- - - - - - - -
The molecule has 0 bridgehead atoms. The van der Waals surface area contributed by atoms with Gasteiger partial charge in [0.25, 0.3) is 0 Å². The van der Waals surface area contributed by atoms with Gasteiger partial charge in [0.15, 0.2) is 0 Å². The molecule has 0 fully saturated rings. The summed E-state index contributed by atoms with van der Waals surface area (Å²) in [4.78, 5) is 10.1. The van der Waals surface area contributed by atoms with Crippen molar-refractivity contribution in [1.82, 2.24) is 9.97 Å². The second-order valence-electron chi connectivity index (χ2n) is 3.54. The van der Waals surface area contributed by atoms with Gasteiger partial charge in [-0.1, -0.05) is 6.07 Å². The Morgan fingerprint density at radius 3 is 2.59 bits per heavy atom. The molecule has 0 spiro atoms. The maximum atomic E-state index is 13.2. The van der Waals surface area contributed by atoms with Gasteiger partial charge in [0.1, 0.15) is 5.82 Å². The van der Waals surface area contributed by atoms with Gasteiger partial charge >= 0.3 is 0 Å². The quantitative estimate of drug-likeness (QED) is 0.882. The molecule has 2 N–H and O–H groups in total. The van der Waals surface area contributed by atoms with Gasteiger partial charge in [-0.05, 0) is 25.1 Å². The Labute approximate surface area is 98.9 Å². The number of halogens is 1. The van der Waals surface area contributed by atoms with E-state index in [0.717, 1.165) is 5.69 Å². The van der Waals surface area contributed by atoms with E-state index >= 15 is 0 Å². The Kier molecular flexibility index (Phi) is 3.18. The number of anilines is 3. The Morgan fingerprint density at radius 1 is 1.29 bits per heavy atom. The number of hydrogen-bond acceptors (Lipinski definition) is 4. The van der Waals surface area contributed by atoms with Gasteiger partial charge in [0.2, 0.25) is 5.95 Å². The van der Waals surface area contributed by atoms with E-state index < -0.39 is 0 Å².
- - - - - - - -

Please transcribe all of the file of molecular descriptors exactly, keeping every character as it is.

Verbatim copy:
The molecule has 0 bridgehead atoms. The van der Waals surface area contributed by atoms with Gasteiger partial charge in [0.25, 0.3) is 0 Å². The van der Waals surface area contributed by atoms with Gasteiger partial charge in [0.15, 0.2) is 0 Å². The molecule has 0 fully saturated rings. The summed E-state index contributed by atoms with van der Waals surface area (Å²) in [4.78, 5) is 10.1. The van der Waals surface area contributed by atoms with Crippen molar-refractivity contribution in [1.82, 2.24) is 9.97 Å². The second-order valence-electron chi connectivity index (χ2n) is 3.54. The van der Waals surface area contributed by atoms with Gasteiger partial charge in [-0.1, -0.05) is 6.07 Å². The Morgan fingerprint density at radius 3 is 2.59 bits per heavy atom. The molecule has 0 spiro atoms. The maximum atomic E-state index is 13.2. The van der Waals surface area contributed by atoms with Gasteiger partial charge in [0.1, 0.15) is 5.82 Å². The van der Waals surface area contributed by atoms with Gasteiger partial charge >= 0.3 is 0 Å². The quantitative estimate of drug-likeness (QED) is 0.882. The molecule has 2 N–H and O–H groups in total. The van der Waals surface area contributed by atoms with Gasteiger partial charge in [-0.05, 0) is 25.1 Å². The Labute approximate surface area is 98.9 Å². The number of halogens is 1. The van der Waals surface area contributed by atoms with E-state index in [0.717, 1.165) is 5.69 Å². The van der Waals surface area contributed by atoms with E-state index >= 15 is 0 Å². The Kier molecular flexibility index (Phi) is 3.18. The number of anilines is 3. The Morgan fingerprint density at radius 1 is 1.29 bits per heavy atom. The number of hydrogen-bond acceptors (Lipinski definition) is 4. The van der Waals surface area contributed by atoms with Gasteiger partial charge in [0.2, 0.25) is 5.95 Å². The van der Waals surface area contributed by atoms with E-state index < -0.39 is 0 Å².